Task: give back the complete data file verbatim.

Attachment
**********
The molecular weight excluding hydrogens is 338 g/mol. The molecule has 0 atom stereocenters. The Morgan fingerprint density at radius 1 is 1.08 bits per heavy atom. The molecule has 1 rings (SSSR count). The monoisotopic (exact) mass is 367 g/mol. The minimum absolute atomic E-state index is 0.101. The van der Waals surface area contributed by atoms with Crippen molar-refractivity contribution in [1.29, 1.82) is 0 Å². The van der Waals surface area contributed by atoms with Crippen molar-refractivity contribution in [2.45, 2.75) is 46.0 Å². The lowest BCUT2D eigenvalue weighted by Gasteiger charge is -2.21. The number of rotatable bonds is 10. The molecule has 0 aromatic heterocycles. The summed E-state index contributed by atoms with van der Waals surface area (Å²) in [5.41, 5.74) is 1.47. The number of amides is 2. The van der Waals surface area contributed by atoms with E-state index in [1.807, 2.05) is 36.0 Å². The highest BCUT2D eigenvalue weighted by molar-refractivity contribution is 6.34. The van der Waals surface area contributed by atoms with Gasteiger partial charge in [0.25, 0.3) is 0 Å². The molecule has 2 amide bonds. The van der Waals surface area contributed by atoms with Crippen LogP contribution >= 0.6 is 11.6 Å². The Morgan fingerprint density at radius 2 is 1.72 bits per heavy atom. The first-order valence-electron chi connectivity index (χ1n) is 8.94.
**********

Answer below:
The molecular weight excluding hydrogens is 338 g/mol. The molecule has 0 atom stereocenters. The Morgan fingerprint density at radius 1 is 1.08 bits per heavy atom. The molecule has 1 rings (SSSR count). The monoisotopic (exact) mass is 367 g/mol. The minimum absolute atomic E-state index is 0.101. The van der Waals surface area contributed by atoms with Crippen molar-refractivity contribution in [1.29, 1.82) is 0 Å². The van der Waals surface area contributed by atoms with Crippen molar-refractivity contribution in [2.45, 2.75) is 46.0 Å². The lowest BCUT2D eigenvalue weighted by Gasteiger charge is -2.21. The number of rotatable bonds is 10. The molecule has 0 aromatic heterocycles. The summed E-state index contributed by atoms with van der Waals surface area (Å²) in [5.41, 5.74) is 1.47. The number of amides is 2. The van der Waals surface area contributed by atoms with E-state index in [1.807, 2.05) is 36.0 Å². The highest BCUT2D eigenvalue weighted by molar-refractivity contribution is 6.34. The van der Waals surface area contributed by atoms with Gasteiger partial charge in [0.25, 0.3) is 0 Å². The molecule has 2 amide bonds. The van der Waals surface area contributed by atoms with Crippen LogP contribution >= 0.6 is 11.6 Å². The Morgan fingerprint density at radius 2 is 1.72 bits per heavy atom. The first-order valence-electron chi connectivity index (χ1n) is 8.94.